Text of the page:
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Cuban: The Internet Is Dead

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Washington -- The archetype of the Internet-bred billionaire Wednesday declared, “The Internet’s dead. It’s over.”

The speaker was Mark Cuban, who sold Broadcast.com to Internet portal Yahoo in 1999 for $5.7 billion. He is currently the owner of the National Basketball Association’s Dallas Mavericks and HDTV programmer HDNet. He is also considering buying Major League Baseball’s Chicago Cubs, out of his pocket, for about $1 billion.

The venture that made his fortune, Broadcast.com, was the outfit that legally streamed programming from 420 radio stations and networks; 56 TV stations and cable networks; and game broadcasts and other programming for more than 450 college and professional sports teams over the Internet.

And Cuban made his comments to operators of a set of high-bandwidth alternatives to the Internet, known as cable systems.

Speaking on the closing panel of the CTAM Summit here, Cuban declared, “The Internet’s for old people.”

His basic point: The Internet has gone stagnant. The only “new application” on the World Wide Web of recent vintage was, in his view, YouTube -- which, unlike Cuban’s Broadcast.com, ripped off the creative content of intellectual-property owners to build its video-based business.

Sour digits aside, Cuban’s view, as repeated in a group interview after the panel with Multichannel News and CableFax Daily, is that cable and satellite networks are now superior to the Internet as platforms for building complex, interactive services.

This is in direct counterpoint to his contention, when he built Broadcast.com a decade ago, that the Internet would -- in 10 years’ time -- have the bandwidth that would make it a superior home for the development and distribution of video programming.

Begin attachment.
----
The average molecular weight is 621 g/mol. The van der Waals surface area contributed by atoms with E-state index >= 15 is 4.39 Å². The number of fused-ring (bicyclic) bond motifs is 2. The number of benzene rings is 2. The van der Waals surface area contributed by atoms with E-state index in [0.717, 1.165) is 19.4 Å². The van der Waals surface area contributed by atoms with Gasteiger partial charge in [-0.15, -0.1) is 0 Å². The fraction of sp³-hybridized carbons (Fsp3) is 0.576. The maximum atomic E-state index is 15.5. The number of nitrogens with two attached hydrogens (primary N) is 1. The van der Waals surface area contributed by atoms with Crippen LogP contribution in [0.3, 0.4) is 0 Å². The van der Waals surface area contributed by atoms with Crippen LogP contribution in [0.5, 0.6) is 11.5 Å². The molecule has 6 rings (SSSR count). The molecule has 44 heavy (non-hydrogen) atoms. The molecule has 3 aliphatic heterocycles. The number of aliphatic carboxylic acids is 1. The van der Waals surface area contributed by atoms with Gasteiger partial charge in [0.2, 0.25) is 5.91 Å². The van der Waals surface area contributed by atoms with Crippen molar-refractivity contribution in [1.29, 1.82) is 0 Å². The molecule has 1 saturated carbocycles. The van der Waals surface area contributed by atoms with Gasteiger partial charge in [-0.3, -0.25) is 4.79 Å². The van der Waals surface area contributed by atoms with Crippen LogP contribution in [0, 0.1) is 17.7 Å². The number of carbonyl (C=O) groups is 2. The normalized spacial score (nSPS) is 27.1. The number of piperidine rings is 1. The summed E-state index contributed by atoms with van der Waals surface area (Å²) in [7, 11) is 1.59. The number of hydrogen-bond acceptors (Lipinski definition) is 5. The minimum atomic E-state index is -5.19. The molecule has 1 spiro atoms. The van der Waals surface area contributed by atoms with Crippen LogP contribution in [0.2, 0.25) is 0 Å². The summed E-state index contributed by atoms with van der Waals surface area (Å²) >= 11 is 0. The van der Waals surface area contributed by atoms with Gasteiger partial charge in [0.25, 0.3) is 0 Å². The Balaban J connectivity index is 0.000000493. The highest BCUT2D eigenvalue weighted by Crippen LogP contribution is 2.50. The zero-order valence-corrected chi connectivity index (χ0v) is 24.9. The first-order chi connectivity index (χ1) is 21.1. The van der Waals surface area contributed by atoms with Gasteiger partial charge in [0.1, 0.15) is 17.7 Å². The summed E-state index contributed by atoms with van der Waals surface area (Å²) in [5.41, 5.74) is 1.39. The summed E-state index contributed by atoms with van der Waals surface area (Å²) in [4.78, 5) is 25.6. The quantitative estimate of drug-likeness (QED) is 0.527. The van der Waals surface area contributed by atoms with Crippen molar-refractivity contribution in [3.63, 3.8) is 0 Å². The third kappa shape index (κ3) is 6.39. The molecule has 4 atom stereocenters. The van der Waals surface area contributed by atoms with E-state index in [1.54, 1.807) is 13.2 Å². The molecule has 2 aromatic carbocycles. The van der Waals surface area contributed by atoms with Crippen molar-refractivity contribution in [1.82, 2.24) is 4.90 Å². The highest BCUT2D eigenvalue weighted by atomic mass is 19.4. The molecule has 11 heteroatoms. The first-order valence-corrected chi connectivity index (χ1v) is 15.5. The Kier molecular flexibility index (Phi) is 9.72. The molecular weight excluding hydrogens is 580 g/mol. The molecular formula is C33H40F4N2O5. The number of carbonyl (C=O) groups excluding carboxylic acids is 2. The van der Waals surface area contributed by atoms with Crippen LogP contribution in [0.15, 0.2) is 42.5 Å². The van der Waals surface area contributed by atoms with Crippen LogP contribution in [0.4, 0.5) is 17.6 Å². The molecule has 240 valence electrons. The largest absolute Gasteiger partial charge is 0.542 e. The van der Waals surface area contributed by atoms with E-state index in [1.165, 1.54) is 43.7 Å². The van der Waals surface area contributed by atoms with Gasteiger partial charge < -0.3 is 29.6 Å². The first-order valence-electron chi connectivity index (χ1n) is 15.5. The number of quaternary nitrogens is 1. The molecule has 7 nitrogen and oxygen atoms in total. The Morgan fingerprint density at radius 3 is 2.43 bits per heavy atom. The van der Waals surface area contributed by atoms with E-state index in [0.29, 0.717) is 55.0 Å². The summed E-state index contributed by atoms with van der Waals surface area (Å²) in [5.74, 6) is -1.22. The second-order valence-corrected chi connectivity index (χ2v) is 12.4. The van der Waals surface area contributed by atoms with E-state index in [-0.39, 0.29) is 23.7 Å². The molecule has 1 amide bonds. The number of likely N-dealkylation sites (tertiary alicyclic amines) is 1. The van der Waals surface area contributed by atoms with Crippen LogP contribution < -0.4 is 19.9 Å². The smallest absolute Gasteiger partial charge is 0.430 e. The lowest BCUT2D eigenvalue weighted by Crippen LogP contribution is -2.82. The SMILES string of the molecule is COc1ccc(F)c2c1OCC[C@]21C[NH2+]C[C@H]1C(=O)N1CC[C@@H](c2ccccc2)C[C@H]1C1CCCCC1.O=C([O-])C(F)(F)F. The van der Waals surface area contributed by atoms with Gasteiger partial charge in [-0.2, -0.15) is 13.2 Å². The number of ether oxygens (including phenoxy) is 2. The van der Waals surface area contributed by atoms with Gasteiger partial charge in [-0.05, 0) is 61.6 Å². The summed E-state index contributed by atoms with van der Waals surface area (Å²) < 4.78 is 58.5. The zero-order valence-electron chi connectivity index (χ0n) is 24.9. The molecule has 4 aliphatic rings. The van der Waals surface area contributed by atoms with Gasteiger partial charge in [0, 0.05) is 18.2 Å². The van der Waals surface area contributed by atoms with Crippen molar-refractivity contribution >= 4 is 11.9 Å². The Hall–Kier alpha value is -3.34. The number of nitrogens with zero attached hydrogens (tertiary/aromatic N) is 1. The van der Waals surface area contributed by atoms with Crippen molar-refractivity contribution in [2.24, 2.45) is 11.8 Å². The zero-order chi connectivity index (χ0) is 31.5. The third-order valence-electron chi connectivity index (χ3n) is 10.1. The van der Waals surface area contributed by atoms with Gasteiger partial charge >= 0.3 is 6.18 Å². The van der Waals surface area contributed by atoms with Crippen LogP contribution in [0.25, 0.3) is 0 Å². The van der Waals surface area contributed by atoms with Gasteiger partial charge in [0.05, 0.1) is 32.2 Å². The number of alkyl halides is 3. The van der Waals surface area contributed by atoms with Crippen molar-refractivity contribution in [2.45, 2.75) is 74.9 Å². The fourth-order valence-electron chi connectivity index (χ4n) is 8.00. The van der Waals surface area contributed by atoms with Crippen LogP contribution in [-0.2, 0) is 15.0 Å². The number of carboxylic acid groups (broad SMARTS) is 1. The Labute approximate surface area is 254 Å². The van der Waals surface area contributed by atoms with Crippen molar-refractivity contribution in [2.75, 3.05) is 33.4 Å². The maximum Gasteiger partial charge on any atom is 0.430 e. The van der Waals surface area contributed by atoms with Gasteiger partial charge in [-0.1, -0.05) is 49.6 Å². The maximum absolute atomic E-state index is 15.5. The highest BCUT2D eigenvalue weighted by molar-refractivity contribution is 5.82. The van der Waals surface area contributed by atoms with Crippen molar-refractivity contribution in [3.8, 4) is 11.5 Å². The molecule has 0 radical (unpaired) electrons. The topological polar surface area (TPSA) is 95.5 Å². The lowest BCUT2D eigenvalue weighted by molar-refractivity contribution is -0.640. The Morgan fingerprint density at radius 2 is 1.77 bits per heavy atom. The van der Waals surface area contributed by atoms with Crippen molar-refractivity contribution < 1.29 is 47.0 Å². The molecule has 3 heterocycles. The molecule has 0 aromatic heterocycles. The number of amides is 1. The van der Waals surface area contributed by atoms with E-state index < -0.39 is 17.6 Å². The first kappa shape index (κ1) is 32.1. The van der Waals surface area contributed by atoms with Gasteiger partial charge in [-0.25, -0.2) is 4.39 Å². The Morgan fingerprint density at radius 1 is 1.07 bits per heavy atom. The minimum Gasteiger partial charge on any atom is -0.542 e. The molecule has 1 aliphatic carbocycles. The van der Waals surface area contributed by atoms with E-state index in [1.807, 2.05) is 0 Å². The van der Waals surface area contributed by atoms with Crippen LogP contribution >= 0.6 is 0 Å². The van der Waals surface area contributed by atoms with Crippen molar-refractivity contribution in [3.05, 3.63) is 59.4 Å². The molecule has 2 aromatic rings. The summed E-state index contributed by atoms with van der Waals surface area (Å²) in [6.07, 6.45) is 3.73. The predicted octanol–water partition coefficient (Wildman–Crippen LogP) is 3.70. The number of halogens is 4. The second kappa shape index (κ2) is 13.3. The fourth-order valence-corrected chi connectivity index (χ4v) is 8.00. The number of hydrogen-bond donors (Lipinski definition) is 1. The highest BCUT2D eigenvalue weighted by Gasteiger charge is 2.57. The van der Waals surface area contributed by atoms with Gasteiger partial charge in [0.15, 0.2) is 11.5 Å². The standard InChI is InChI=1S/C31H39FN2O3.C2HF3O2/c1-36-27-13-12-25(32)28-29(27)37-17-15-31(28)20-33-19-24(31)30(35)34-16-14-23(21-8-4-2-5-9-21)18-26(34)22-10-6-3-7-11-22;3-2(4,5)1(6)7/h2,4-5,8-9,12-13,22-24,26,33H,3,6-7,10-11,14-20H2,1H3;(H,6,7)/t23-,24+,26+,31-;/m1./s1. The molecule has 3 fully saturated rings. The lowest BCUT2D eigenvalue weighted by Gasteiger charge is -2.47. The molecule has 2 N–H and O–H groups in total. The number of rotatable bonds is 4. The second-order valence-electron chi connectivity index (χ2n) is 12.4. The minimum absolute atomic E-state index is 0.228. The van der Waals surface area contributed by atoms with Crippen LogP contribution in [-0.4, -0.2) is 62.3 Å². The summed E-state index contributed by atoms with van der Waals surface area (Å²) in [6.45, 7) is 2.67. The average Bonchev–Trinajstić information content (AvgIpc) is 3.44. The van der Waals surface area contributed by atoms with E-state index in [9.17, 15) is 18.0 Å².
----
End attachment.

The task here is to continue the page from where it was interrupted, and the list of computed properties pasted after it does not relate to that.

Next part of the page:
“I was wrong,” he said.

Networks built by telephone companies, like Verizon Communications, and cable companies, like Comcast, do not easily talk to each other, stymieing development of services (like HD video) that require smooth, seamless transport of lots of digital stuff, he said.

By contrast, so-called clustered collections of cable networks provide an enclosed environment that allows high-bandwidth, complex applications to thrive. Developers will figure this out and develop applications to match. If, for instance, a developer wanted to build suites of office applications, he said, the better environment would be servers on local cable systems. Users would have faster response and better experiences. Such developers could “outgoogle Google,” in effect.

Google, the dominant search engine, is developing and providing a series of office applications for writing and making calculations that operate on the open Internet.

In effect, Cuban said, cable networks are “intranets,” which, by their nature, operate more efficiently than the Internet. Cable-system operators can control the quality of service they supply and the amount of bandwidth that developers can use. Plus, there is no friction in transporting services and data within their networks.

His contention harkens back to @Home, the ill-fated offspring of the cable industry that tried to create a “private” Internet that operated at higher speeds and with greater quality than the “open” Internet, which made “best-efforts” attempts to transfer information, whether text or video or other.

Using standards such as the OpenCable specifications and cooperative efforts to interlink their networks, cable-system operators, he added, could create a high-bandwidth nationwide alternative to the Internet that would attract developers of applications that needed and took advantage of greater capacity and speed of transmission.